- Decent GPS performance
- Solid analysis
- Not premium feeling
- AI stuff feels half-baked
The Amazfit Cheetah Square is one of three versions of the Chinese brand's new running watch line – and is the smallest and lightest of the bunch.
But how does it stack up to the mainstays of the running world – and watches such as the Apple Watch and Galaxy Watch 6?
We've put it through its paces to find out.
Price and competition
The Amazfit Cheetah Square can be ordered now from $229/£229/€229.
It's the same price as the Cheetah Round, but less than the Cheetah Pro.
That makes it significantly more expensive than something like the Garmin Forerunner 55, which we do find initially concerning. The Forerunner 55 is one of our top picks, and is light, wearable, and packs plenty of battery life and Garmin Coach features.
In fact, at $229/£229, you could also say that the Zepp Cheetah Square also competes with the Forerunner 255, which you can bag for around £299/$299 – and cheaper if you look for a deal.
And let's not forget, it's in the same zone as the Apple Watch SE – which is no slouch when it comes to running and fitness prowess.
So Cheetah Square has its work cut out to impress us.
Design and display
The Cheetah Square is certainly a homage to the Apple Watch Ultra and apes the styling of the crown, buttons, and case.
While Amazfit is never too prescriptive about who it aims its smartwatches at, we’d say that the Cheetah Square has a more feminine positioning than its circular sibling.
The Cheetah Square is certainly thin and light – tipping the scales at just 25g, and measures 9.9mm. That’s 22% lighter than the standard Cheetah, and it’s super light on the wrist.
It doesn’t have the brightest AMOLED by any means, and the 1.75-inch, 390x450 screen can be a little hard to read in direct sunlight, and text on the interface can be pretty small.
There are three buttons, two on either side of the crown, which you can use to navigate menus. I found the navigation system a tad confusing, with the digital crown used to progress through menus, while on the Apple Watch, it’s the home button. That took a lot of getting used to.
The downside of being lightweight is that the Cheetah Square does feel slightly cheap for a $200+ running watch, and the lightweight polymer isn't the most premium.
It feels a part of the same family as the Amazfit GTS 4, but also the Bip 5, which isn’t a huge statement of quality.
We were hoping for a more premium feel if we’re honest based on the design.
The Amazfit Cheetah Square has a relatively small 285mAh battery, but does a good job at staying the distance for a watch that's so thin.
Amazfit promises 8 days of battery life, which is probably achievable if you keep the advanced features turned off.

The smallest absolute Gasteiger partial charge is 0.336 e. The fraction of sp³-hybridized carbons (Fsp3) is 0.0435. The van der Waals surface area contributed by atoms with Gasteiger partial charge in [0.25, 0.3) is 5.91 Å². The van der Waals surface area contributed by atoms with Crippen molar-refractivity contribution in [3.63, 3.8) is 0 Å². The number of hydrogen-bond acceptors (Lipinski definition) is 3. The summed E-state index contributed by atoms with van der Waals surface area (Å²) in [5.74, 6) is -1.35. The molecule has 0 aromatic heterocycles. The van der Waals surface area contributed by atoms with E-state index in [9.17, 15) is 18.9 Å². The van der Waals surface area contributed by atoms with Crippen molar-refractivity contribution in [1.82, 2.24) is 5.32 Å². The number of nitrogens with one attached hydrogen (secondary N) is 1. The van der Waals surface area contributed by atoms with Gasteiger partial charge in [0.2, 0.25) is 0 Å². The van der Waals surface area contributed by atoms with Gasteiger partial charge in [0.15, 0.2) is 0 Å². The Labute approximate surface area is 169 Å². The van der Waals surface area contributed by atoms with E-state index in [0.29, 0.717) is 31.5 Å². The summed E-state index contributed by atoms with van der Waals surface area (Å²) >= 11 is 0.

We found around 5 days with features such as nighttime blood oxygen and breathing regularity tracking turned on – as well as 24/7 stress monitoring. It’s not too shabby – but most of these wellness features are offered on Garmin devices with longer battery life.
There's also a battery saver option, which will prolong the battery to 14 days.
In terms of running, we depleted around 10% on an hour run. Amazfit estimates 13 hours, so this doesn’t feel too wide of the mark.
Zepp Health wants to help you to your fitness goals, so there are two main features: Zepp Coach and Zepp Coach Chat, the AI trainer.
First is Zepp Coach, which analyses your fitness goals and prescribes workout sessions. You can choose the days you’d like to workout, and the type of fitness you’re looking to achieve, and it will suggest the type of session.
We told Zepp Coach we wanted to build endurance and offered up our preferred training days.
The experience wasn’t amazing – but we didn’t commit to the coaching. The coach started by asking us to complete a 14-minute workout at 140bpm. I’m a runner with two kids, if I’m going out, I’m having a proper run. So suggesting that kind of workout just makes me likely to ignore the session altogether.
Garmin does similar, but its stock endurance-building workouts are more like 30 minutes – so at least it feels worth going out.
The second part is the AI trainer, which costs $3.99 per month. This is a ChatGPT-style chatbot where you can ask questions about your fitness or query any of the data or information.
The first thing to note is that the Zepp Coach and Coach AI are not connected singing from the same sheet, so the AI has no idea what’s in your session. So if you ask it to design you a session it will a) be different to Zepp Coach and b) will ask you to confirm your fitness levels and personal goals all over again.
Just like most LLM models it’s quite interesting to play with and can be insightful, and also has the propensity to tell you the biggest load of rubbish at any given moment. This makes it feel like a beta tool, and therefore not something we’re that enamored with paying $3.99 a month for.
If you want to know what specific metrics mean or get some general advice such as how to build speed or endurance, then it works perfectly well.
But when tasked with analyzing personal data, things weren’t quite so good. I asked for a summary of my running performance by giving a data dump of previous workouts and analysis metrics, all of which are already available in the Zepp Health app. Amusingly, most of my running pace metrics were delivered in seconds per meter. That’s an insane metric to track and makes everything meaningless.
Overall, quizzing the LLM on aspects of performance generally returned bland general advice on running. It’s an interesting addition to the app, but not something we’d base the purchase of a $249/£229 running watch around just yet.
In terms of general fitness data, in addition to basic performance metrics, it will also track your training load, the effect of workouts on your aerobic and anaerobic fitness, and VO2 Max. We found VO2 Max to be tracked pretty closely to Garmin, which is our gold standard based on past comparisons with a VO2 Max lab test. We got a VO2 Max of 46, while Garmin rates us at 48, based on years of running data.
Heart rate accuracy
We put the Cheetah Square up against a Garmin HRM-Pro over several runs and intensities.